Colombia’s government and far-left FARC rebels will announce on Wednesday that they have reached a final peace agreement, government officials told several media.
According to British press agency Reuters, three officials close to the negotiations confirmed the deal. Bogota newspaper El Tiempo also cited a government source claiming the negotiations had ended.
“We are facing an imminent deal to close the negotiations,” one of Reuters’ sources said, adding that it was unclear what time the announcement would come. “It will probably be in the evening.”
The formal signing of the long-negotiated peace treaty is likely to take place in the second half of September, according to newspaper El Espectador.
The peace deal is historic as it ends the hemisphere’s oldest and largest-longing conflict in the hemisphere after talks that began in secret in early 2011.
While the FARC is not the only active illegal group in armed conflict with the state, it is by far the largest and most powerful.
Peace talks with the much smaller ELN are ongoing, but negotiators are struggling to get the talks formalized.
Causes of Colombia’s conflict
The FARC, which began as a group of 48 armed farmers in 1964, has been engaged in formal talks with the administration of President Juan Manuel Santos since late 2012.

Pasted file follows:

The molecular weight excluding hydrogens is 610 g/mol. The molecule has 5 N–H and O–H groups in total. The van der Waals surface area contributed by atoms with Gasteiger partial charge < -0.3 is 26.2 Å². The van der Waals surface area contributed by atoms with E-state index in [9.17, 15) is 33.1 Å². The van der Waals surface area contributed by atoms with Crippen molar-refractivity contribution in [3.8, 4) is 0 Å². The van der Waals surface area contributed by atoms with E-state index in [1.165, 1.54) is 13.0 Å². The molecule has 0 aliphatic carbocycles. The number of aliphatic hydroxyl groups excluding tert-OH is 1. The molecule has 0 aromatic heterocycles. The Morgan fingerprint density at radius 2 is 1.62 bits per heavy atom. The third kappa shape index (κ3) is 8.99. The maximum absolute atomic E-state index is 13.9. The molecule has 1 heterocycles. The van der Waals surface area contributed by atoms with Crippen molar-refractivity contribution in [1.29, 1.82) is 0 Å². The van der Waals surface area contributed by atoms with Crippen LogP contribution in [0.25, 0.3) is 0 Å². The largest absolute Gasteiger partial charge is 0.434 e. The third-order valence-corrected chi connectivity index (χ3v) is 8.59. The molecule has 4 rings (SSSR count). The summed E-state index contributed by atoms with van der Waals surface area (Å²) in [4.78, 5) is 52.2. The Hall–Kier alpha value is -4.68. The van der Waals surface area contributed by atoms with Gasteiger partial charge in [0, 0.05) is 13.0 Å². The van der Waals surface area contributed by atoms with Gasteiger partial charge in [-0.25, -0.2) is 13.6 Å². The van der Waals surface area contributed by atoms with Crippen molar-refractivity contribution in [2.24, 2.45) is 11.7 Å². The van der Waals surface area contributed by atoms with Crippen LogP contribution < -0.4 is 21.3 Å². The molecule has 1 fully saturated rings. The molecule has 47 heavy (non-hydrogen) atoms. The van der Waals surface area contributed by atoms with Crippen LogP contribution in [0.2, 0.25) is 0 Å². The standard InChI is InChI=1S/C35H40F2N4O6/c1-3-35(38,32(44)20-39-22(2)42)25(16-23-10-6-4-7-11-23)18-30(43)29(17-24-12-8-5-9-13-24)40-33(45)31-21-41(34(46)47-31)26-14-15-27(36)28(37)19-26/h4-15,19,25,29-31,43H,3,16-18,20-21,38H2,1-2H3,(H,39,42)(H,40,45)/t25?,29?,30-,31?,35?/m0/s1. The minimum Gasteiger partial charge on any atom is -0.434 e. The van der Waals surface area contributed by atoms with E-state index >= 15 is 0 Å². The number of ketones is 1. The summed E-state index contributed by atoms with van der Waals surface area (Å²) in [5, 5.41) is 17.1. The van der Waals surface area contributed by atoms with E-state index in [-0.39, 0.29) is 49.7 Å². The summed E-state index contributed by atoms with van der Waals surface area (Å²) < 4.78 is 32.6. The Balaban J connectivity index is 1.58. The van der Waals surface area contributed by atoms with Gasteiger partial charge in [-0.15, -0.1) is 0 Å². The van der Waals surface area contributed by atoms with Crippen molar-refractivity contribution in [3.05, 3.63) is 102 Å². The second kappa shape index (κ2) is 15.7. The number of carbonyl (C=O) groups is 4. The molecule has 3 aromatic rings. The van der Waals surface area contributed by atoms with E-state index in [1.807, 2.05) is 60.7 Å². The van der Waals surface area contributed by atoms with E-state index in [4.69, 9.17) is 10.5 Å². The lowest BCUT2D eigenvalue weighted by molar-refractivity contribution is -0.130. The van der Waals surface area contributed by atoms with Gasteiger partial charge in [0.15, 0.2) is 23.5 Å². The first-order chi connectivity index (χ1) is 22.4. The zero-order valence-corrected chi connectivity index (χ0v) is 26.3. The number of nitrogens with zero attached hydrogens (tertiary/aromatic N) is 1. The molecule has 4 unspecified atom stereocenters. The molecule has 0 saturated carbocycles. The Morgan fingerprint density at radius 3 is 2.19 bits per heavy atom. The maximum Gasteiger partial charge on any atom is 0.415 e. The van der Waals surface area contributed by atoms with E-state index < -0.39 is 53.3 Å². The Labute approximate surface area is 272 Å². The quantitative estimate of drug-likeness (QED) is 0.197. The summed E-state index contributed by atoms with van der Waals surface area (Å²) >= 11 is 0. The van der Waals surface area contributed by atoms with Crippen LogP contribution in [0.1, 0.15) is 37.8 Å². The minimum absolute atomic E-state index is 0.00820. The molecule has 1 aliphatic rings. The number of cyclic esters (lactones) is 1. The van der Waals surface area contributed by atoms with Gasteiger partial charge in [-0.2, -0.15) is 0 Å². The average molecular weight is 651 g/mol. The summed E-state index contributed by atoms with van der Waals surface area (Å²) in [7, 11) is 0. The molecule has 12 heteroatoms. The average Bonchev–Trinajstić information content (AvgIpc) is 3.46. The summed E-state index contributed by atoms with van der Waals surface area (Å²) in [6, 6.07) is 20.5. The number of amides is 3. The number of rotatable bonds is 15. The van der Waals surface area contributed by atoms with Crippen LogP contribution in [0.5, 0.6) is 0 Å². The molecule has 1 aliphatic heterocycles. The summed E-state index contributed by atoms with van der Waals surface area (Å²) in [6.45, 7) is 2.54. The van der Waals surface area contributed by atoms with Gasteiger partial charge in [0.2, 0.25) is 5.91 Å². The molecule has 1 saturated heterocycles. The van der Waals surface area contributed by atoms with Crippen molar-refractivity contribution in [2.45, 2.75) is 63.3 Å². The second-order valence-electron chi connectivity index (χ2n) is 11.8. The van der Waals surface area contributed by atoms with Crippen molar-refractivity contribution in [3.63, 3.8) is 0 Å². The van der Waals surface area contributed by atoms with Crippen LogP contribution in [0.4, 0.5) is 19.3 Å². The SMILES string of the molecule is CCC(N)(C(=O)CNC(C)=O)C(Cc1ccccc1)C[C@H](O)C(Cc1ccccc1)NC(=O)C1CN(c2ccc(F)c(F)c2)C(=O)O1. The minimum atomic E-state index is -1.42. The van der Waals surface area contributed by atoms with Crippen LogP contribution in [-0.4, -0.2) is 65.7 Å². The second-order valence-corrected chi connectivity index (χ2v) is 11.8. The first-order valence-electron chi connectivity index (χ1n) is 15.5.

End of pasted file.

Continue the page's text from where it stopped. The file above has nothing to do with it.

The negotiations have since led to agreements on far-stretching rural and political reforms in the hope of tackling some of the core issues that are widely seen as the main causes of the conflict.
The guerrillas have also vowed to abandon drug trafficking with which they have financed their revolt since the early 1980s and that has fueled violence since.
Colombia’s peace deals in depth
The most controversial part of the agreement is the deal on transitional justice that allows convicted war criminals to evade prison under the condition they fully cooperate with justice and repair their victims.
Both sides have committed many thousands of human rights violations in the course of the conflict that has ravished the country and has left more than 8 million victims, more than 13% of the national population.
For the peace deal to become formal, the Colombian people will be asked to ratify it in a plebiscite.
A date for this vote has yet to be set, but is expected within months.
The government and the leftist opposition have called on their supporters to support the peace deal.
The conservative opposition, led by former Presidents Alvaro Uribe and Andres Pastrana, has called on its supporters to reject the deal, claiming the FARC will be granted impunity for war crimes and rejecting the possibility of war criminals being granted seats in Congress.
Paradoxically, now-congressman Uribe himself is under investigation for war crimes as he allegedly colluded with paramilitaries in a 1998 massacre.
The Colombian people are bitterly divided over the talks after decades of bloody conflict.